Two-Chord Christmas Songbook by M Ryan Taylor | Play Ukulele Now : an online course by Dan Scanlan

Review: Absolute Beginners Ukulele

I gave Absolute Beginners Ukulele 4 stars on Amazon; I would have given this book 5 stars if it was being marketed to intermediate players, but since it is supposedly for ‘absolute beginners’ that significantly alters my grade. If you’re already comfortable with a wide range of chords and want to delve into fingerpicking and more advanced strokes, this is a great book for you.

Part 1

I am not a fan of ‘methods’ that throw a new student to the wolves. A method should be ‘methodical’ and follow a logical progression of exercises to bring one to the mastery of a subject. In that sense, this book does not qualify as a ‘method.’

  • An ‘absolute beginner’ will have difficulty learning five new chords (not the easiest ones either) and implementing them on the first song, but that is what this book asks the learner to do: C, E7, A7, F & G7. This is a recipe for frustration.

We step back with the second song, “Waters of Babylon,” to C and G7, which is more realistic (though I am personally a fan of starting students off with F and C7). “Nobody Know the Trouble I’ve Seen” adds back in the F chord for the common C, F, G7 progression. This is all right.

  • After that, we’re already on to new chords: D, G, D7, C#dim and Am7.

The STRENGTH of this book enters at this point as you are introduced to a simple version of fingerpicking, “three-string technique,” with the songs “My Bonnie Lies Over the Ocean” and “Molly Malone.” This is great (if you can keep up with the chord changes). This is followed by a lovely fingerpicking technique that only uses the thumb and index fingers plucking the strings in a 142323 pattern which is very effective and won’t take long to get down.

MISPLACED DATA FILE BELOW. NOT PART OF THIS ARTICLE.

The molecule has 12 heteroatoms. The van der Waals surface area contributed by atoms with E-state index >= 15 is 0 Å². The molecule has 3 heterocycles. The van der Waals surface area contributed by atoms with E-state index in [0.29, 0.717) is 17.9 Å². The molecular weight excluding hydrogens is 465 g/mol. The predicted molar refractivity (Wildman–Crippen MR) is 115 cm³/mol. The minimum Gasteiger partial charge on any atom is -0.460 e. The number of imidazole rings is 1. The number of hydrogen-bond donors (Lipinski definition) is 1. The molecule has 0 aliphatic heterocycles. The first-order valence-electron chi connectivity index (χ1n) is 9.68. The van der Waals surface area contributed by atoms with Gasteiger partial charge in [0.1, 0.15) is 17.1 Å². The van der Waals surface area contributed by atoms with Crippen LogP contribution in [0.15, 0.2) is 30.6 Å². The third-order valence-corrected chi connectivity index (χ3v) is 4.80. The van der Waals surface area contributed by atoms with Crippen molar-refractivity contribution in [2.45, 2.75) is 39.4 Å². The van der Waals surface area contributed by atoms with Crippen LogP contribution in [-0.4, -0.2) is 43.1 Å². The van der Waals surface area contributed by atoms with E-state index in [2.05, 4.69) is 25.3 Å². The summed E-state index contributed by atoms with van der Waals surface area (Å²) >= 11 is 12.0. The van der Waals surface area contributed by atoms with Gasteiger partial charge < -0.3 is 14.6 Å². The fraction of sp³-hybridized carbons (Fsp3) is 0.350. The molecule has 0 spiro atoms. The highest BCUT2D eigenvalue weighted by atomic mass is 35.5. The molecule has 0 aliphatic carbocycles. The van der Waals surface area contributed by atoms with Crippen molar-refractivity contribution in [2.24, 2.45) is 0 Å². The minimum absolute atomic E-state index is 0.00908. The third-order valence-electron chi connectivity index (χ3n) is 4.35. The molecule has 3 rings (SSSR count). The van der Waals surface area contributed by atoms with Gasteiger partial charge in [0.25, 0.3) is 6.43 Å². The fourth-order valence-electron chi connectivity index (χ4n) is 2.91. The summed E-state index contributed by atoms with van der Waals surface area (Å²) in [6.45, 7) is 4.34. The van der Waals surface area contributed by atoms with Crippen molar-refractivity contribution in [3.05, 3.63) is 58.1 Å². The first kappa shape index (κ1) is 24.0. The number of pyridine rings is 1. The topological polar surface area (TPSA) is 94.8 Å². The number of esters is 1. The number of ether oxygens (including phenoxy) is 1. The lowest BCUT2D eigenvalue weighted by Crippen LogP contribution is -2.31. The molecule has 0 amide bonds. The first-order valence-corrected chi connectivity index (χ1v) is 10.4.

• The end of Part 1 gives you a description of some techniques you can use to vary your sound and then three additional songs with no specific instruction on how to accomplish the sounds demoed on the CD.

There is then a track of a song by the author (I liked it), and a collection of useful links.

The best of Part 1 is the fingerpicking tutorials.

Part 2

. . . is like a masterclass teaching you some great techniques to vary your playing.

  • The Hawaiian stroke or “double up strum” is taught and reinforced with “If you’re happy and you know it.” Fun.

Next we’re introduced to the Thumb roll, very cool, which is reinforced with “London Bridge.”

  • Time for more new chords: Am, Em, Dm, Dm7, Gm, Gm7, Bb, Bbmaj7, Cmaj7 & G6. Whoa! Hold on cowboy. Too fast for a beginner, even a ‘Part 2’ beginner.

Then we’re on to a new fingerpicking pattern that uses thumb and index (I’d add in the middle as well) – 14214232. This is reinforced with a set of those last chords that we were just introduced to. The pattern is nice, but again, our pacing is extremely fast – new chords and new right-hand technique on the same two pages.

  • On to chord inversions . . . Yikes! Definitely intermediate material.

Then, we have the best 2-page breakdown of the “Split stroke” (made famous by George Formby) I’ve ever seen – very methodically taught. This is actually a series of seven up and down strokes. This is reinforced with “Drunken Sailor.” SUPER COOL.

  • We then introduced to the “Fan Stroke” and the “Flamenco Stroke” – another two excellent combination strums. These are reinforced with “Oh Susanna” and “Scarborough Fair.” EXCELLENT stuff.

Lastly, we cover two left-hand techniques: slides and damping (reinforced with”Bobby Shaftoe”).

  • Some of these song choices are not my favorites (I know a lot of folk songs), but they get the job done.

In conclusion, I would not suggest this for new players, BUT I but highly recommend it for INTERMEDIATE players that are comfortable with most of your basic chords. The strength of this book is not learning chords (or melodic picking – it doesn’t even notate the melodies), but techniques – some of the best instruction on that I’ve seen.

M Ryan Taylor

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